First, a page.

Independent candidate politics and its fanatical underpinnings
It appears that the masterminds behind “independent candidate politics” in Namibia are gradually gaining a lot of ground in the national political game.
How? They have probably created an effective illusion of “rescuing and reviving” the “parent organization” in the minds of those dissatisfied people who are loyal to the “parent organization.”
Why? Past experience has shown that open and absolute detachment from the “parent organization” was a recipe for disaster for those who tried, both before and after independence. It was Sun Tzu who once made a few smart statements about deception. To the untrained observer, there is certainly no deception about “independent” people insisting that they are “still” genuine members of the “parent organization,” and are only taking a different approach in trying to attain what is best for the “parent organization,” and by extension the country.
Consider the following analogy: How on earth does one aim to become the “independent” driver of a passenger bus that is already in motion on the road?
Underline the words “in motion.” Common logic dictates that the passenger bus “in motion” will first have to stop for the current driver to exchange seats with the potential driver before the journey can continue.
However, when one believes that the passengers on that bus are ignorant to safety precautions, one can attempt to pull off such theatrics.
Open-minded Namibians must, therefore, guard against becoming the unquestioning fanatics of some possibly deceptive political actors. Central to the process of creating political fanatics is the constant brainwashing of the target populace.
The indoctrination is achieved through carefully crafted populist communiqués that firstly seek to convert skeptical people into embracing the “proper” political stance and attitude, and further seek to reinforce the beliefs of the already converted followers. Back in the 20th century, economic hardships in Germany after World War I, coupled with the alleged injustices of the treaty of Versailles, were effectively used to propel the socialist Nazi party to power by the likes of the ruthlessly deceptive Joseph Goebbels, who was at that time regarded as having the best interests of the German people at heart.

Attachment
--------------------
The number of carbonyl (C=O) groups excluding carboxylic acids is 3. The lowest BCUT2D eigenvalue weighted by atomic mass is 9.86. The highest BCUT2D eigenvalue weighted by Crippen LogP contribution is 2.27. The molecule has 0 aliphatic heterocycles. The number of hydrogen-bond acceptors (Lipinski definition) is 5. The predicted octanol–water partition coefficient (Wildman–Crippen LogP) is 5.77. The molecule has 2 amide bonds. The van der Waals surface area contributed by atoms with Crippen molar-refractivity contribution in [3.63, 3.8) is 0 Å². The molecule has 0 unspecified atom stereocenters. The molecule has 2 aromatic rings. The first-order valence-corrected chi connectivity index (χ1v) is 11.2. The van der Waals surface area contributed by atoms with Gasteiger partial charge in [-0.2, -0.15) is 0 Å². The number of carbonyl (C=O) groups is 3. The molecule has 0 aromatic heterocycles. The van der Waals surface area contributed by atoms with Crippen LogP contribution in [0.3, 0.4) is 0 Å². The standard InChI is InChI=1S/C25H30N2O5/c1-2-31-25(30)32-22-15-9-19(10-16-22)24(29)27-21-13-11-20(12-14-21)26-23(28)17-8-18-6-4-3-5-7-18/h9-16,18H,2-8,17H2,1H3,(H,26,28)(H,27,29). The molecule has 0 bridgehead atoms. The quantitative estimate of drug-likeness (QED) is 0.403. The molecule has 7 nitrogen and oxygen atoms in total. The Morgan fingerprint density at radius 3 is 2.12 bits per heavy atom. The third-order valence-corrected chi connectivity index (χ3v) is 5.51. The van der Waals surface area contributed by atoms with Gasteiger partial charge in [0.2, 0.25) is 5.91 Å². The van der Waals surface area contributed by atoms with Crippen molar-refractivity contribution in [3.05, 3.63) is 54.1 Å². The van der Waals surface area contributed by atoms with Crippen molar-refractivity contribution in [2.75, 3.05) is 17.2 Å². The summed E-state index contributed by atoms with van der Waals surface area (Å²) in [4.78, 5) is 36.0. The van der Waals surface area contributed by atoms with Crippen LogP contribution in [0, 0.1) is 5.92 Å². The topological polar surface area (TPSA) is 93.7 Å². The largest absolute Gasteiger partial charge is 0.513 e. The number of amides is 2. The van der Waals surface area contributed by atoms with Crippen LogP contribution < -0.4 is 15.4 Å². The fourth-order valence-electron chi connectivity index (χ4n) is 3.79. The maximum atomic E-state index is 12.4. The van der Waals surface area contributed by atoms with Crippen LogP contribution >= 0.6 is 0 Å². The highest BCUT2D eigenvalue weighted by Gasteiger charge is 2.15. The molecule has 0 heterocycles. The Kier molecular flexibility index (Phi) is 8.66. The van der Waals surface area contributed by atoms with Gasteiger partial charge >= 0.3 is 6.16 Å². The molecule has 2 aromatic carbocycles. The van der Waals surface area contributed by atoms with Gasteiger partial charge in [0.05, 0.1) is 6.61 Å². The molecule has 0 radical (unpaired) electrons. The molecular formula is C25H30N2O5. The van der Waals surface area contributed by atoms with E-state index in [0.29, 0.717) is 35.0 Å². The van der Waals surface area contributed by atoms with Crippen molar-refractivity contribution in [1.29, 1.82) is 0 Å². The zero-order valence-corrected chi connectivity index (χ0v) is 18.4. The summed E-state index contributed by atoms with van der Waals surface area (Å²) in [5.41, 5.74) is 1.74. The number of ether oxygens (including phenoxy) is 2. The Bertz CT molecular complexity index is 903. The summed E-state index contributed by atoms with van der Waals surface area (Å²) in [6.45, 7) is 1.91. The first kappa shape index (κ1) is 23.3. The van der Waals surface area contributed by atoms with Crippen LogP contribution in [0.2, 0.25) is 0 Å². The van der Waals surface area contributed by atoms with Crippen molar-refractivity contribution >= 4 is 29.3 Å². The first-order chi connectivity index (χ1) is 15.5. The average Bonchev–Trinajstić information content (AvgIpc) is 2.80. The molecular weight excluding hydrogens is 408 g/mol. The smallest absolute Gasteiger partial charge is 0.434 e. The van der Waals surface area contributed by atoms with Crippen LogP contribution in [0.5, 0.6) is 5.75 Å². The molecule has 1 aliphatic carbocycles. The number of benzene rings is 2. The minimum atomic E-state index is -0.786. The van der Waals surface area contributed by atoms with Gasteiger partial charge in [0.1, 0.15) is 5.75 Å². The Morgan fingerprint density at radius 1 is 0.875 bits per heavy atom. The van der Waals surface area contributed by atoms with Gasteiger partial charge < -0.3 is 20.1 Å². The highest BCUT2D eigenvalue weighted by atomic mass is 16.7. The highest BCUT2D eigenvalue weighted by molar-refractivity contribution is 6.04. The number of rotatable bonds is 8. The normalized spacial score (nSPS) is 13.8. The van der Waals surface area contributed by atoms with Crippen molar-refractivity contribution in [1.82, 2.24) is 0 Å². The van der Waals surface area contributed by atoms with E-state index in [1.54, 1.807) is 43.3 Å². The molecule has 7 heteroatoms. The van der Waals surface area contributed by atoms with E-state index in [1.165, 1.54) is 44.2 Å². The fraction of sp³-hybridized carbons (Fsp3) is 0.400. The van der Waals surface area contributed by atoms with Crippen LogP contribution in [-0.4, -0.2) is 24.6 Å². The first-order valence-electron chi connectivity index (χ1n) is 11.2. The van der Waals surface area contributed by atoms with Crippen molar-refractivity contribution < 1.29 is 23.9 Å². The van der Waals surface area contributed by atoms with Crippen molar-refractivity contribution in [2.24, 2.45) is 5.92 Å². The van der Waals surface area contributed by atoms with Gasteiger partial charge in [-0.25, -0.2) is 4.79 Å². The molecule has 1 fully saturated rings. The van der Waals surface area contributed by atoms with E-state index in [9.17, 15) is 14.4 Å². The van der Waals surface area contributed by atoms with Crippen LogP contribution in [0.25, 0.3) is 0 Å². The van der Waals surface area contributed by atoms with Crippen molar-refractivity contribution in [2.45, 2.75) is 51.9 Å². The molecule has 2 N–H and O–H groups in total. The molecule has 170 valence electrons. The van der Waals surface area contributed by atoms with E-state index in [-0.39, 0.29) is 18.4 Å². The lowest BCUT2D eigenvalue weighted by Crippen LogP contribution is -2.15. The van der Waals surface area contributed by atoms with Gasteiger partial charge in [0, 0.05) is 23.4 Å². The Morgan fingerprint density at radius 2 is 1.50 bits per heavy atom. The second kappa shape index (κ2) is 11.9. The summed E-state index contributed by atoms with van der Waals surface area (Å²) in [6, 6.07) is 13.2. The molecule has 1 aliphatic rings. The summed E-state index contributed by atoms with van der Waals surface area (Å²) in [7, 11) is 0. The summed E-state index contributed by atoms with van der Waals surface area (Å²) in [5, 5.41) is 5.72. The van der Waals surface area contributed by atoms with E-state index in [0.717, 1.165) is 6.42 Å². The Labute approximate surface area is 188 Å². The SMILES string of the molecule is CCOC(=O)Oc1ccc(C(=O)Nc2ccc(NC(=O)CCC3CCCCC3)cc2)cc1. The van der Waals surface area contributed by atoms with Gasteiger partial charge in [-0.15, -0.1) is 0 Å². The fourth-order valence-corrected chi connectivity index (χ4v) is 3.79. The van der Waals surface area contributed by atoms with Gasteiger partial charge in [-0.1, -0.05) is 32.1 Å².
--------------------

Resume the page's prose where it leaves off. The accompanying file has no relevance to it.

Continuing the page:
The rest is history. Fast-forward to the twenty first century in the Namibian context, economic hardships and the alleged injustices of some of the national policies are effectively being used to try and propel notable youth backed socialist leaders to power.
There is nothing wrong with youth or anyone seeking to hold power.
However, the danger with far-left radical socialism is that it builds a huge political base on mostly unattainable and unsustainable grandiose promises.
This radicalised political base, desperate and brainwashed as it is, might one day install its socialist leadership into power in blind expectation of the long overdue promised “milk and honey.” as soon as it comes to power, however, the mostly inexperienced socialist leadership will immediately be hard struck with the realities of macroeconomics (i.e. scare resources, inflation, unemployment, and the like).
Upon reflection, these realities will then force the socialist leadership to either adopt a moderate or a radical approach in its national policies.
The moderate approach will force cool-headedness in the socialist leadership to discard its initial grandiose promises, and adopt moderate mixed-economy policies that will maintain but gradually improve the prevailing socio-economic status quo in one form or another, albeit with a number of reasonable and obvious changes and twists here and there.
This moderate mixed-economy approach will, however, be perceived by the fanatical political base as a failure on the part of its leadership, and here is where the fanatical political base is inevitably bound to turn on the leadership with accusations of being political “sell-outs” and “cowards.” on the other hand, the hot-headedness of the radical approach will require that the socialist leadership adopts “transformational” economic and land redistribution policies more or less similar to those that brought the Zimbabwe of “comrade” Mugabe near to absolute ruin (one fellow reasons that in order for the oppressed African people to fully emancipate themselves, the situation apparently “needs to get worse before it gets better.”). Fear of the Zimbabwe-like consequences does not, however, mean that the people do not urgently need more land for farming and decent housing nor does it mean that the people should not get the aforementioned sooner. There are less radical ways by which the people can get access to more land for farming and decent housing, it is all essentially a question of improved restructuring, getting the national priorities right and implementing strict governance measures that greatly minimizes waste and squander in the allocation of state resources (i.e. there is a need to move towards optimal efficiency). It is, therefore, apparent that as the November 2019 Presidential and National Assembly elections inch closer and closer, we as Namibians must critically reflect on these matters to ensure that we do not end up making distorted decisions in the process of exercising our democratic rights. “Be careful what you wish for, you just might get it” (anonymous).
*Abednego Katuushii Ekandjo writes in his private capacity.
2019-11-01 08:23:36 | 7 months ago